I slide a piece of salmon into the June, one of the most advanced ovens ever built. Loaded with a camera, temperature probe, Wi-Fi, and algorithms, it’ll cost you $1,500. It required nearly $30 million in venture capital to create. It was the brainchild of the engineer who brought us the iPhone’s camera and Ammunition, the design firm that gave us Beats headphones.
“We take very hard technologies, AI, deep learning, and lots of sensors, and we apply that to creating a well thought through, simple interface that just makes your life better,” says June cofounder Matt Van Horn, another Apple alum who cofounded Zimride, today known as Lyft. “Our MO is we just want to inspire people to cook more.” It’s a tall order, but one that Van Horn delivers earnestly, the idea being that if cooking required less of us, we’d simply do it more. Yet in buying into the June, the home cook is becoming a consumer rather than a creator. The June asks cooks to put their faith in the fledging startup’s proprietary software getting better, rather than improving their own analog skills—skills that will work on any machine, in any kitchen.
Door closed, the oven knows it’s salmon. I press “salmon,” and the June glows like a space heater, convection fans whirring. In precisely 10 minutes and 38 seconds my salmon will be done, the screen claims. Which seems way too fast, but what do I know? But 10 minutes becomes 20, and 20 fades into 40. It’s almost seven, and still the timer’s ETA is jumping around. This was all a replay of the night before, when our steak was cooking, and the June was texting messages like “NOTIFICATION_ETA_PESSIMISTIC”—a bug that the company would like to clarify it has since rectified.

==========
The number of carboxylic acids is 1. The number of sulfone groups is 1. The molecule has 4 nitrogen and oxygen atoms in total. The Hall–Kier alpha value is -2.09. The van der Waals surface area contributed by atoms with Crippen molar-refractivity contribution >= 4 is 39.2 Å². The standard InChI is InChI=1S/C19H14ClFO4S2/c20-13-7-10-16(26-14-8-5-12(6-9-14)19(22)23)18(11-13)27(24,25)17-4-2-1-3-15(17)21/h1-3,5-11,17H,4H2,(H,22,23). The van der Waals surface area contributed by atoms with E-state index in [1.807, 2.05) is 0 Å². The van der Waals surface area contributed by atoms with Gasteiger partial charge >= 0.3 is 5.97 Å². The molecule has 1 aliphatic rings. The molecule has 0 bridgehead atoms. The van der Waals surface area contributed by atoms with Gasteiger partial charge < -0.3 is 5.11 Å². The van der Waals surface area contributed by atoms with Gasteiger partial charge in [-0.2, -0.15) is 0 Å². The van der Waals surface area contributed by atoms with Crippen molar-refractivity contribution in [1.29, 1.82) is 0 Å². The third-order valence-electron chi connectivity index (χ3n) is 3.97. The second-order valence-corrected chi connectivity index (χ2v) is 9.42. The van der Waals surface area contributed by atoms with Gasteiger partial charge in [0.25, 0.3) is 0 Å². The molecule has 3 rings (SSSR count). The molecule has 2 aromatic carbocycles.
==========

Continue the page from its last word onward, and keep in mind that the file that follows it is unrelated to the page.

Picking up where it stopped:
The salmon’s done at 6:52 p.m., when we’ve already devoured the sides that I’d rushed to assemble in my real oven, since the June only ships with a single rack.
Update: June audited my oven’s data and claims that the salmon finished 31 minutes into cooking—still 3x June’s original estimate—and I left it in longer by mistake. My iOS logs show I did receive a push notification at that time, but that doesn’t account for what the oven itself was conveying. For me, being in the kitchen during this time, it’s impossible to know if this was all my error, or the result of what the oven interface was conveying over that time. More on that below.
“[The] salmon’s incredible,” Van Horn had bragged earlier. Which seemed a stretch to me: “The salmon’s incredible” is what a waiter tells you when somebody at your table can’t eat gluten. Objectively, the fish was cooked to temperature and still moist enough—which you could have done in any oven, really.
This salmon had become more distracting to babysit than if I’d just cooked it on my own. This salmon had become a metaphor for Silicon Valley itself. Automated yet distracting. Boastful yet mediocre. Confident yet wrong. Most of all, the June is a product built less for you, the user, and more for its own ever-impending perfection as a platform. When you cook salmon wrong, you learn about cooking it right. When the June cooks salmon wrong, its findings are uploaded, aggregated, and averaged into a June database that you hope will allow all June ovens to get it right the next time. Good thing the firmware updates are installed automatically.
The promise of June is quite alluring. It’s simply an oven that senses progress in what it’s cooking via a thermometer probe. Its camera can use object recognition to automatically identify 20 different items—and eventually, the camera will be able to tell if a sweet potato is whole or diced, matching up the perfect, auto-cook recipe as a result. You can “set it and forget it,” like Ron Popeil once said. There’s finally enough technology to make that possible.